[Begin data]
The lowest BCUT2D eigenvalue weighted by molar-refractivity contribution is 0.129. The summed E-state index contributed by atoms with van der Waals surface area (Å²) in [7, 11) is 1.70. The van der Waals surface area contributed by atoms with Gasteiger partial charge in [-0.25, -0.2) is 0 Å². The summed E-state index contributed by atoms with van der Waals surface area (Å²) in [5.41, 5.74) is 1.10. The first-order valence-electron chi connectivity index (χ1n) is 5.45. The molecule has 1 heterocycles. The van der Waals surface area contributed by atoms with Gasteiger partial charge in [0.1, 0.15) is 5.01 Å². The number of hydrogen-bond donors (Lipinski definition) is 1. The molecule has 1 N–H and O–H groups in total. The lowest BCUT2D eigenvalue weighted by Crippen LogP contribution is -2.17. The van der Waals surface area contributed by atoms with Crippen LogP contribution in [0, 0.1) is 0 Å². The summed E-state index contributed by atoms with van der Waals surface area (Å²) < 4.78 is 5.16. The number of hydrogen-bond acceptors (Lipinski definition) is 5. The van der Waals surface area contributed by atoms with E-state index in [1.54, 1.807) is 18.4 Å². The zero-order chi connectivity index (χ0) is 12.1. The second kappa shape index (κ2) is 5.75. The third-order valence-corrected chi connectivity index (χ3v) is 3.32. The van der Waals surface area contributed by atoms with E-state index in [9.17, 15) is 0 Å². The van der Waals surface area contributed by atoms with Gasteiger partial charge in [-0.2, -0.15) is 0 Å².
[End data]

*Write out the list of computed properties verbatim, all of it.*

The lowest BCUT2D eigenvalue weighted by molar-refractivity contribution is 0.129. The summed E-state index contributed by atoms with van der Waals surface area (Å²) in [7, 11) is 1.70. The van der Waals surface area contributed by atoms with Gasteiger partial charge in [-0.25, -0.2) is 0 Å². The summed E-state index contributed by atoms with van der Waals surface area (Å²) in [5.41, 5.74) is 1.10. The first-order valence-electron chi connectivity index (χ1n) is 5.45. The molecule has 1 heterocycles. The van der Waals surface area contributed by atoms with Gasteiger partial charge in [0.1, 0.15) is 5.01 Å². The number of hydrogen-bond donors (Lipinski definition) is 1. The molecule has 1 N–H and O–H groups in total. The lowest BCUT2D eigenvalue weighted by Crippen LogP contribution is -2.17. The van der Waals surface area contributed by atoms with Crippen LogP contribution in [0, 0.1) is 0 Å². The summed E-state index contributed by atoms with van der Waals surface area (Å²) < 4.78 is 5.16. The number of hydrogen-bond acceptors (Lipinski definition) is 5. The van der Waals surface area contributed by atoms with E-state index in [1.54, 1.807) is 18.4 Å². The zero-order chi connectivity index (χ0) is 12.1. The second kappa shape index (κ2) is 5.75. The third-order valence-corrected chi connectivity index (χ3v) is 3.32. The van der Waals surface area contributed by atoms with E-state index in [9.17, 15) is 0 Å². The van der Waals surface area contributed by atoms with Gasteiger partial charge in [-0.2, -0.15) is 0 Å².